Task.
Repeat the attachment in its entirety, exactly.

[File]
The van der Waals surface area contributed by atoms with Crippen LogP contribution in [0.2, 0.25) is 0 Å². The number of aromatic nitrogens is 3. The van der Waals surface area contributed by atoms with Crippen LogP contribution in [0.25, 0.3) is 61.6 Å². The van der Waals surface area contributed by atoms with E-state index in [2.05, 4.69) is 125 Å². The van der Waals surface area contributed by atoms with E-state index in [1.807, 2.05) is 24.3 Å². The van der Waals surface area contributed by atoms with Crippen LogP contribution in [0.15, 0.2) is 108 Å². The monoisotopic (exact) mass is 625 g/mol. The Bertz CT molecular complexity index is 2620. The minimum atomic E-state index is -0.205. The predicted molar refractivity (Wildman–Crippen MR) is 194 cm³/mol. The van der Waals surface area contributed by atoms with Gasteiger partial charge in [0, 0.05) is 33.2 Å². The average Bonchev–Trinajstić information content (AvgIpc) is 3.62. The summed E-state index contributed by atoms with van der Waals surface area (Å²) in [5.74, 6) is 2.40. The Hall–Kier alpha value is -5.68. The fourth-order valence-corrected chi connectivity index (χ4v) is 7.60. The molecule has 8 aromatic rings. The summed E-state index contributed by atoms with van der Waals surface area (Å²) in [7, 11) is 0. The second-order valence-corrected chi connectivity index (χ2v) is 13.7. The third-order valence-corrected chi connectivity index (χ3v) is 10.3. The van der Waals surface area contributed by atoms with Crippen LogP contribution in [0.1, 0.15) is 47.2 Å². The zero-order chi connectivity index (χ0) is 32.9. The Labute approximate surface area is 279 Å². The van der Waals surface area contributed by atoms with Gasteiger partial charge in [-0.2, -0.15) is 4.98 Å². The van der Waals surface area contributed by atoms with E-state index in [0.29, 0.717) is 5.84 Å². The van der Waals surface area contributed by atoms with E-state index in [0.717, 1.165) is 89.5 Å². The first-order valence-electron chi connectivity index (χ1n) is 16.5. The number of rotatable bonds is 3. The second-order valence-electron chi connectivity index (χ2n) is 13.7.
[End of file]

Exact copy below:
The van der Waals surface area contributed by atoms with Crippen LogP contribution in [0.2, 0.25) is 0 Å². The number of aromatic nitrogens is 3. The van der Waals surface area contributed by atoms with Crippen LogP contribution in [0.25, 0.3) is 61.6 Å². The van der Waals surface area contributed by atoms with E-state index in [2.05, 4.69) is 125 Å². The van der Waals surface area contributed by atoms with E-state index in [1.807, 2.05) is 24.3 Å². The van der Waals surface area contributed by atoms with Crippen LogP contribution in [0.15, 0.2) is 108 Å². The monoisotopic (exact) mass is 625 g/mol. The Bertz CT molecular complexity index is 2620. The minimum atomic E-state index is -0.205. The predicted molar refractivity (Wildman–Crippen MR) is 194 cm³/mol. The van der Waals surface area contributed by atoms with Gasteiger partial charge in [0, 0.05) is 33.2 Å². The average Bonchev–Trinajstić information content (AvgIpc) is 3.62. The summed E-state index contributed by atoms with van der Waals surface area (Å²) in [5.74, 6) is 2.40. The Hall–Kier alpha value is -5.68. The fourth-order valence-corrected chi connectivity index (χ4v) is 7.60. The molecule has 8 aromatic rings. The summed E-state index contributed by atoms with van der Waals surface area (Å²) in [7, 11) is 0. The second-order valence-corrected chi connectivity index (χ2v) is 13.7. The third-order valence-corrected chi connectivity index (χ3v) is 10.3. The van der Waals surface area contributed by atoms with Crippen LogP contribution in [0.1, 0.15) is 47.2 Å². The zero-order chi connectivity index (χ0) is 32.9. The Labute approximate surface area is 279 Å². The van der Waals surface area contributed by atoms with Gasteiger partial charge in [-0.2, -0.15) is 4.98 Å². The van der Waals surface area contributed by atoms with E-state index in [0.29, 0.717) is 5.84 Å². The van der Waals surface area contributed by atoms with E-state index in [0.717, 1.165) is 89.5 Å². The first-order valence-electron chi connectivity index (χ1n) is 16.5. The number of rotatable bonds is 3. The second-order valence-electron chi connectivity index (χ2n) is 13.7.